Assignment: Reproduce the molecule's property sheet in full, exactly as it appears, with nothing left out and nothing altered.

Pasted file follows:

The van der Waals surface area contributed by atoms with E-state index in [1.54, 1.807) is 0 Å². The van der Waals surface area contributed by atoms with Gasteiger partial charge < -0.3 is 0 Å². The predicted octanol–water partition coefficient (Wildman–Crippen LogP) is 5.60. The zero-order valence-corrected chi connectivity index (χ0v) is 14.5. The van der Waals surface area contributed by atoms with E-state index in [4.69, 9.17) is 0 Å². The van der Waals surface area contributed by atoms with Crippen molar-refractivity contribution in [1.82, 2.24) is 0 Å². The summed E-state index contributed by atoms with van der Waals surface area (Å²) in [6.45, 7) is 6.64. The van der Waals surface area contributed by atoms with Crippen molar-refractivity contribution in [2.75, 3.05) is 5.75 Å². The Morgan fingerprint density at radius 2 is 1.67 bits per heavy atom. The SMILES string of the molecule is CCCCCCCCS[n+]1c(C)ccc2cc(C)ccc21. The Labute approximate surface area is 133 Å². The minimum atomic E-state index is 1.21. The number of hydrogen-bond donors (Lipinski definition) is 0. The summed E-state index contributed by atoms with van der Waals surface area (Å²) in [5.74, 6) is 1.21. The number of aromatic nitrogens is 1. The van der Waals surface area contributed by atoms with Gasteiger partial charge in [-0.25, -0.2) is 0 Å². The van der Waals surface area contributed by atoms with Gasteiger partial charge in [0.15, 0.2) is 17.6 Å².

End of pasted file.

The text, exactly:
The van der Waals surface area contributed by atoms with E-state index in [1.54, 1.807) is 0 Å². The van der Waals surface area contributed by atoms with Gasteiger partial charge < -0.3 is 0 Å². The predicted octanol–water partition coefficient (Wildman–Crippen LogP) is 5.60. The zero-order valence-corrected chi connectivity index (χ0v) is 14.5. The van der Waals surface area contributed by atoms with E-state index in [4.69, 9.17) is 0 Å². The van der Waals surface area contributed by atoms with Crippen molar-refractivity contribution in [1.82, 2.24) is 0 Å². The summed E-state index contributed by atoms with van der Waals surface area (Å²) in [6.45, 7) is 6.64. The van der Waals surface area contributed by atoms with Crippen molar-refractivity contribution in [2.75, 3.05) is 5.75 Å². The Morgan fingerprint density at radius 2 is 1.67 bits per heavy atom. The SMILES string of the molecule is CCCCCCCCS[n+]1c(C)ccc2cc(C)ccc21. The Labute approximate surface area is 133 Å². The minimum atomic E-state index is 1.21. The number of hydrogen-bond donors (Lipinski definition) is 0. The summed E-state index contributed by atoms with van der Waals surface area (Å²) in [5.74, 6) is 1.21. The number of aromatic nitrogens is 1. The van der Waals surface area contributed by atoms with Gasteiger partial charge in [-0.25, -0.2) is 0 Å². The van der Waals surface area contributed by atoms with Gasteiger partial charge in [0.15, 0.2) is 17.6 Å².